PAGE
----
In conclusion, Netcare’s collaborative model for improvement enabled pharmacists to achieve sustained reduction in antibiotic use across 47 hospitals. Netcare attributed their success to applying skills beyond those of infectious diseases and microbiology, particularly in quality improvement. The Netcare study and others that we’ve reviewed showed that change takes time. Improvement in process may take a year, and improvement in outcome may take even longer. Reporting of interventions is critical to successful replication. Remaining questions for the Netcare intervention are, what were the ancillary actions, and who were the other actors that enabled pharmacists to stop antibiotics? How were changes tailored and modified, especially in the first year?
Structure reporting of antimicrobial stewardship interventions could be improved by using the TIDieR checklist and guide to report both the intervention design and its implementation. You can use the Behaviour Change Wheel to document three key steps in the intervention design. First use the AACCT framework to specify the Behaviour that you’re trying to change. Second, use the Com-B model and the Theoretical Domains Framework to ask why is current Behaviour as it is, and what would it take to bring about change? And third, identify Behaviour Change Techniques to match the intervention components to the behavioural diagnosis. Then finally use PDSA cycles to document small scale testing, modification, and adaptation of changes over time.

In this video, Professor Peter Davey introduces Behaviour Change Techniques and their use in AMS interventions. He then takes you through the Brink intervention and analyses factors such as Goal specification, Participant involvement, Feedback and Action plans for change.

The Cochrane Review of Interventions to Improve Antibiotic Prescribing to Hospital Inpatients revealed that both the content and reporting of interventions for antimicrobial stewardship fell short of scientific principles and practices. Additionally, there is a strong evidence base regarding BCTs in other contexts that should be applied to antimicrobial stewardship now.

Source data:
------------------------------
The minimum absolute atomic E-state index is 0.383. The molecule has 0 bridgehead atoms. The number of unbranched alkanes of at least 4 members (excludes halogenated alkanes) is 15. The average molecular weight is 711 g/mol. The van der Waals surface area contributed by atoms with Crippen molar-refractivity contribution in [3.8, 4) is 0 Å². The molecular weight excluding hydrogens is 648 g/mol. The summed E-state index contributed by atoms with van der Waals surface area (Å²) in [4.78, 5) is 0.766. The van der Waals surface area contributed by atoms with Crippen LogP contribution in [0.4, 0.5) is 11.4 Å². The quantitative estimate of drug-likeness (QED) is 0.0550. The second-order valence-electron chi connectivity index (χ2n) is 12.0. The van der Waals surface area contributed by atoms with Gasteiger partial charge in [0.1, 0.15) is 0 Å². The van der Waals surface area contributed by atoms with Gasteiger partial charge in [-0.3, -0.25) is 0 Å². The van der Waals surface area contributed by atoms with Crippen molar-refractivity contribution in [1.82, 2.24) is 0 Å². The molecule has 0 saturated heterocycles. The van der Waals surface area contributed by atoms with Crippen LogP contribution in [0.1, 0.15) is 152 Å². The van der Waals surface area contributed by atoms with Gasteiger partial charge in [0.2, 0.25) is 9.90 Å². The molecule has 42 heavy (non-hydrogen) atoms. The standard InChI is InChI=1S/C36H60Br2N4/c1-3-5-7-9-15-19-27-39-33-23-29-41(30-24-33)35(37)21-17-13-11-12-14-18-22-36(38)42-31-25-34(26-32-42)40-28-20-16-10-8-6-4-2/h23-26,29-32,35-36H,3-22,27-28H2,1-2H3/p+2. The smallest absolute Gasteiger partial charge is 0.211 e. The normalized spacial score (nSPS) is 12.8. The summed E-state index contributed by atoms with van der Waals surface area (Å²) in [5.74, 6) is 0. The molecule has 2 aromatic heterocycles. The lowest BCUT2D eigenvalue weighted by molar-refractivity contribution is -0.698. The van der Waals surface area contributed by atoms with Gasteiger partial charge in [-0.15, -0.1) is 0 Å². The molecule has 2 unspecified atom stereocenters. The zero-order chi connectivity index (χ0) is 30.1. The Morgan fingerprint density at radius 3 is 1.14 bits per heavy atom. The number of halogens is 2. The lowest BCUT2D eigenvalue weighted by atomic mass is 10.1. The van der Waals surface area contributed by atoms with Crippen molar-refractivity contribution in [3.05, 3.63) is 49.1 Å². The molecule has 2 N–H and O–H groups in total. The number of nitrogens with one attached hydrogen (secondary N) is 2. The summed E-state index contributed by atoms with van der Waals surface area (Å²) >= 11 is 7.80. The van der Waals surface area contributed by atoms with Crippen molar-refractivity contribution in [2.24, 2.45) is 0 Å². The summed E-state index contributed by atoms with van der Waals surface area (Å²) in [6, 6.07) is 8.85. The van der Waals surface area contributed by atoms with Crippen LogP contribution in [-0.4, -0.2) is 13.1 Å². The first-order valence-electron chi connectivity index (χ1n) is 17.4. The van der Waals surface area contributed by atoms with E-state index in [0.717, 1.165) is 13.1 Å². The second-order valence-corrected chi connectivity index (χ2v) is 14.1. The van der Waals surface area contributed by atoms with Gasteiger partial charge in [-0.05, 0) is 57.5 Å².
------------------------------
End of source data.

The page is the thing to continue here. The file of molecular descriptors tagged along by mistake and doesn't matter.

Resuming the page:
Peter discusses a clip on the Brink Intervention by Dr Adrian Brink, which is featured in the Antimicrobial Stewardship: Managing Antibiotic Resistance FutureLearn course, on step 6.2. The clip features a discussion on the importance of implementing AMS in daily practice using a quality improvement model and behaviour change techniques.

You will then be introduced to PDSA Cycles for testing change for improvement and theoretical frameworks made based on them.

Please find below links to the papers referenced in the video.

Please find a downloadable PDF of the PowerPoint slides below.

In the comments below, please share your thoughts on the Brink Intervention, particularly relating to the following issues:

  • Goal specification
  • Participant involvement
  • Feedback
  • Action plans for change
This article is from the free online

Utilising Social Science and Behaviour Change in Antimicrobial Stewardship Programmes: Improving Healthcare